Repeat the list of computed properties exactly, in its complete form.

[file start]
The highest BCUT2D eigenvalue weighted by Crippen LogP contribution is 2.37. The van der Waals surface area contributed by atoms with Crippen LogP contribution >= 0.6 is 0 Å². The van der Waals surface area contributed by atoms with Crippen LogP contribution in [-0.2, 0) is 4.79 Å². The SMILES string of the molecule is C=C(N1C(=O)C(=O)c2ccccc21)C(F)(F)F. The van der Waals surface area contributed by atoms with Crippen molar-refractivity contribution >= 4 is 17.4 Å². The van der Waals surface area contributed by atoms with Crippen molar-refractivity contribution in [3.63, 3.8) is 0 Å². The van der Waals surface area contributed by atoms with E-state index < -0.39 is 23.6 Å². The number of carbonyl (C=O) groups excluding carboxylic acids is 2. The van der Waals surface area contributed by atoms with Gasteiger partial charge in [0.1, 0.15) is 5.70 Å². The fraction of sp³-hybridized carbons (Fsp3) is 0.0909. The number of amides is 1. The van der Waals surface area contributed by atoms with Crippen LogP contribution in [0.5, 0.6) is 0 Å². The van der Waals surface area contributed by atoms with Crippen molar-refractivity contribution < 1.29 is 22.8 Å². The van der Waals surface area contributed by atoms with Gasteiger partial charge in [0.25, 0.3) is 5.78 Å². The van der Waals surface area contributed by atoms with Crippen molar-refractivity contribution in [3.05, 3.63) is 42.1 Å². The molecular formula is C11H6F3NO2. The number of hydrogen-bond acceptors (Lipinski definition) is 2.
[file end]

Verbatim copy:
The highest BCUT2D eigenvalue weighted by Crippen LogP contribution is 2.37. The van der Waals surface area contributed by atoms with Crippen LogP contribution >= 0.6 is 0 Å². The van der Waals surface area contributed by atoms with Crippen LogP contribution in [-0.2, 0) is 4.79 Å². The SMILES string of the molecule is C=C(N1C(=O)C(=O)c2ccccc21)C(F)(F)F. The van der Waals surface area contributed by atoms with Crippen molar-refractivity contribution >= 4 is 17.4 Å². The van der Waals surface area contributed by atoms with Crippen molar-refractivity contribution in [3.63, 3.8) is 0 Å². The van der Waals surface area contributed by atoms with E-state index < -0.39 is 23.6 Å². The number of carbonyl (C=O) groups excluding carboxylic acids is 2. The van der Waals surface area contributed by atoms with Gasteiger partial charge in [0.1, 0.15) is 5.70 Å². The fraction of sp³-hybridized carbons (Fsp3) is 0.0909. The number of amides is 1. The van der Waals surface area contributed by atoms with Crippen LogP contribution in [0.5, 0.6) is 0 Å². The van der Waals surface area contributed by atoms with Crippen molar-refractivity contribution < 1.29 is 22.8 Å². The van der Waals surface area contributed by atoms with Gasteiger partial charge in [0.25, 0.3) is 5.78 Å². The van der Waals surface area contributed by atoms with Crippen molar-refractivity contribution in [3.05, 3.63) is 42.1 Å². The molecular formula is C11H6F3NO2. The number of hydrogen-bond acceptors (Lipinski definition) is 2.